Juliet Schor, Boston College

Understanding the Sharing Economy
Juliet Schor

Description

Semester: 
Fall 2017
Lecture Time: 
Friday, October 20, 2017 - 1:30pm to 3:00pm
Lecture Location: 
R0220 Ross School of Business
Introduced By: 
Lindsey Cameron

Abstract

Since its introduction in the late 2000s, there has been considerable debate about the impacts of the “sharing” economy. Observers and researchers have considered issues such as racial discrimination, disruption to existing industries, and the culture of “stranger exchange,” however conditions for and treatment of paid providers has been the most common topic of interest. In this paper, we analyze conditions for platform providers on six platforms (Airbnb, TaskRabbit, Uber, Lyft, Postmates and Favor). On the basis of 102 interviews from 2013-2016, we find that providers have widely varying experiences, earnings and working conditions. A key axis of differentiation is the extent to which they rely on the platform to pay basic expenses versus use it to earn supplemental income. Dependent providers on a number of platforms experience low net earnings, inadequate demand, and less control, making the platforms a precarious way to earn a living. A second axis is that the platforms themselves vary considerably in terms of what providers can earn, conditions of work and their ability to produce satisfied workers.

Additional Notes

Juliet Schor is Professor of Sociology at Boston College. Schor is also a member of the MacArthur Foundation Connected Learning Research Network. Schor’s research focuses on consumption, time use, environmental sustainability, and the new economy. A graduate of Wesleyan University, Schor received her Ph.D. in economics at the University of Massachusetts. Before joining Boston College, she taught at Harvard University for 17 years, in the Department of Economics and the Committee on Degrees in Women's Studies. In 2014 Schor received the American Sociological Association’s award for Public Understanding of Sociology.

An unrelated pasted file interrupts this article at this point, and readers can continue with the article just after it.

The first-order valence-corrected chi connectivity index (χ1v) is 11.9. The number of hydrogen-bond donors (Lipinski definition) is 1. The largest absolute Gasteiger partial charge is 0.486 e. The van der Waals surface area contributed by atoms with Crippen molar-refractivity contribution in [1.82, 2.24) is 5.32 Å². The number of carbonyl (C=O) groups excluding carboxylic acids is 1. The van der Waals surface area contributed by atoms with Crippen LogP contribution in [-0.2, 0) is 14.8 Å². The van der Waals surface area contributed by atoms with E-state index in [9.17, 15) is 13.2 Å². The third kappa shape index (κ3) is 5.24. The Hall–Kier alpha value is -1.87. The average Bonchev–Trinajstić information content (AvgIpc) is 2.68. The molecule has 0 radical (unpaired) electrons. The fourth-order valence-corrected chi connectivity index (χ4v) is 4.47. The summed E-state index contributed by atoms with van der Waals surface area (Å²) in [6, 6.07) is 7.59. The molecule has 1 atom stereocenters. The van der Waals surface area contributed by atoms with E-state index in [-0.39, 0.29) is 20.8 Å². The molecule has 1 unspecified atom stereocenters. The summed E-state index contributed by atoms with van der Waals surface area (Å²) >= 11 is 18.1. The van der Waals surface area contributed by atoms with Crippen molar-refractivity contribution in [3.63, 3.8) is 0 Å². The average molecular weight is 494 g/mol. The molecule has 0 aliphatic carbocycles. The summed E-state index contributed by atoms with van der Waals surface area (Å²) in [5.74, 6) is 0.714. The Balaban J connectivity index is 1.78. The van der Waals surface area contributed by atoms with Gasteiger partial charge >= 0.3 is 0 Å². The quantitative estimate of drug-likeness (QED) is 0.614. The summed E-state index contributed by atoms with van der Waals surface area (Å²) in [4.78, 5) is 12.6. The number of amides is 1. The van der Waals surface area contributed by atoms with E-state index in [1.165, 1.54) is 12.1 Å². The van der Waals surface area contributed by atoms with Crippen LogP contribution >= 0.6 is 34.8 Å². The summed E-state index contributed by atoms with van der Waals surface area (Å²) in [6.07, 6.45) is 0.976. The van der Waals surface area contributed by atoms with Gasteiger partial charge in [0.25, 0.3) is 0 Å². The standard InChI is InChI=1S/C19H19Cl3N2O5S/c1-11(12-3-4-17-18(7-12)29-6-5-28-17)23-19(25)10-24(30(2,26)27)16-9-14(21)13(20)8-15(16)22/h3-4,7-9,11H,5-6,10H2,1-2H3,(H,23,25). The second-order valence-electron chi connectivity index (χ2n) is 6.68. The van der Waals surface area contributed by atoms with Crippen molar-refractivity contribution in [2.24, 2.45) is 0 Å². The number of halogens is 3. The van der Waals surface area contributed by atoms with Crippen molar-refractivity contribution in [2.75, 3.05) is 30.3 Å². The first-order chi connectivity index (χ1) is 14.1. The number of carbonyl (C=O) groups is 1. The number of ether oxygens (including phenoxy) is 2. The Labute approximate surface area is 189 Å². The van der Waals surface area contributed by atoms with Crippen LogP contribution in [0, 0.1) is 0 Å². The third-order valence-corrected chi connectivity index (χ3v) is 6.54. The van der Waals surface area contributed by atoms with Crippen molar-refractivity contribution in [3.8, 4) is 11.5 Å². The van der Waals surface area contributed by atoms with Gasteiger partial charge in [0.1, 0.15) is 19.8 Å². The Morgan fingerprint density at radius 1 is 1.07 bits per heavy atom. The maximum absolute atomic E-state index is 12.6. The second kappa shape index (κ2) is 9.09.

Schor’s books include The Overworked American, The Overspent American, Sustainable Lifestyles and the Quest for Plenitude, and True Wealth. Her scholarly articles have appeared in the Economic Journal, The Review of Economics and Statistics, World Development, Industrial Relations, Ecological Economics, The Journal of Industrial Ecology, The Journal of Consumer Research, The Annals of the American Academy of Political and Social Sciences, The Journal of Consumer Culture, and Poetics, among others.

Schor is a former Guggenheim Fellow and was the Matina S. Horner Distinguished Visiting Professor at the Radcliffe Institute at Harvard University in 2014-15. She is also a former Brookings Institution fellow. She is the recipient of the 2011 Herman Daly Award from the US Society for Ecological Economics. In 2006 she received the Leontief Prize from the Global Development and Economics Institute at Tufts University for expanding the frontiers of economic thought. She has also received the George Orwell Award for Distinguished Contributions to Honesty and Clarity in Public Language from the National Council of Teachers of English. She has served as a consultant to the United Nations, at the World Institute for Development Economics Research, and to the United Nations Development Program. In 2012 Schor organized the first Summer Institute in New Economics, a week-long program for PhD students in the social sciences, and repeated the program in 2013.

Schor is a co-founder of the South End Press, the Center for Popular Economics, and the Center for a New American Dream. She is currently the Chair of the Board of Directors of the Better Future Project, an organization working to end fossil fuel use.